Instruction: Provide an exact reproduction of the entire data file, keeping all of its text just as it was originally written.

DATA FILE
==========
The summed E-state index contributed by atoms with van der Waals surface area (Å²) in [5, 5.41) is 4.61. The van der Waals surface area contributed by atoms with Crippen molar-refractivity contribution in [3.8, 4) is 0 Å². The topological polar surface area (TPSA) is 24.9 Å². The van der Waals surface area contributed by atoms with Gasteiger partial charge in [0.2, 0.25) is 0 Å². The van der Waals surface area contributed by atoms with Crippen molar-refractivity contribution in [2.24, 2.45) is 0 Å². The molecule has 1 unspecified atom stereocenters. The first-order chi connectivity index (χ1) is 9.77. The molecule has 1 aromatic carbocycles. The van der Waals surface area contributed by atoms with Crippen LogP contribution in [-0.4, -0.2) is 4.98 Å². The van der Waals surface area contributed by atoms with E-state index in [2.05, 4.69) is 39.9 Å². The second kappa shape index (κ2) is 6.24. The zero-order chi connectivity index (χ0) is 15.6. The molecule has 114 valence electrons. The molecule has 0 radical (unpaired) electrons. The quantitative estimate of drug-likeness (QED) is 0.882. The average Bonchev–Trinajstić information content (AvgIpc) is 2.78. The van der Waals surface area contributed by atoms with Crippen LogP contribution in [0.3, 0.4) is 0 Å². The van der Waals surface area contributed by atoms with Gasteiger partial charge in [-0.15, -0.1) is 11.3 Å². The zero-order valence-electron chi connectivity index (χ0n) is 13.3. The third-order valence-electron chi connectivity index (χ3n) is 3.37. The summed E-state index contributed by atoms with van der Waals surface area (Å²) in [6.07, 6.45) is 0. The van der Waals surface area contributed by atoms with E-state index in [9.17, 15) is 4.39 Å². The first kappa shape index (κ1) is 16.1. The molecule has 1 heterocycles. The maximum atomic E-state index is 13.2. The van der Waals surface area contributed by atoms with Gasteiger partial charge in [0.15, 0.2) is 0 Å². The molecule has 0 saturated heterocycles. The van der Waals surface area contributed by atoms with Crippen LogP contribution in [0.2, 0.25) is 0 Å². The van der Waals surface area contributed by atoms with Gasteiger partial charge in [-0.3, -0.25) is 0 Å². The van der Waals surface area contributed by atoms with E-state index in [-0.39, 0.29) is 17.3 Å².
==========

The summed E-state index contributed by atoms with van der Waals surface area (Å²) in [5, 5.41) is 4.61. The van der Waals surface area contributed by atoms with Crippen molar-refractivity contribution in [3.8, 4) is 0 Å². The topological polar surface area (TPSA) is 24.9 Å². The van der Waals surface area contributed by atoms with Gasteiger partial charge in [0.2, 0.25) is 0 Å². The van der Waals surface area contributed by atoms with Crippen molar-refractivity contribution in [2.24, 2.45) is 0 Å². The molecule has 1 unspecified atom stereocenters. The first-order chi connectivity index (χ1) is 9.77. The molecule has 1 aromatic carbocycles. The van der Waals surface area contributed by atoms with Crippen LogP contribution in [-0.4, -0.2) is 4.98 Å². The van der Waals surface area contributed by atoms with E-state index in [2.05, 4.69) is 39.9 Å². The second kappa shape index (κ2) is 6.24. The zero-order chi connectivity index (χ0) is 15.6. The molecule has 114 valence electrons. The molecule has 0 radical (unpaired) electrons. The quantitative estimate of drug-likeness (QED) is 0.882. The average Bonchev–Trinajstić information content (AvgIpc) is 2.78. The van der Waals surface area contributed by atoms with Crippen LogP contribution in [0.3, 0.4) is 0 Å². The van der Waals surface area contributed by atoms with Gasteiger partial charge in [-0.15, -0.1) is 11.3 Å². The zero-order valence-electron chi connectivity index (χ0n) is 13.3. The third-order valence-electron chi connectivity index (χ3n) is 3.37. The summed E-state index contributed by atoms with van der Waals surface area (Å²) in [6.07, 6.45) is 0. The van der Waals surface area contributed by atoms with E-state index in [9.17, 15) is 4.39 Å². The first kappa shape index (κ1) is 16.1. The molecule has 1 heterocycles. The maximum atomic E-state index is 13.2. The van der Waals surface area contributed by atoms with Gasteiger partial charge in [0.15, 0.2) is 0 Å². The molecule has 0 saturated heterocycles. The van der Waals surface area contributed by atoms with Crippen LogP contribution in [0.2, 0.25) is 0 Å². The van der Waals surface area contributed by atoms with Gasteiger partial charge in [-0.3, -0.25) is 0 Å². The van der Waals surface area contributed by atoms with E-state index in [-0.39, 0.29) is 17.3 Å².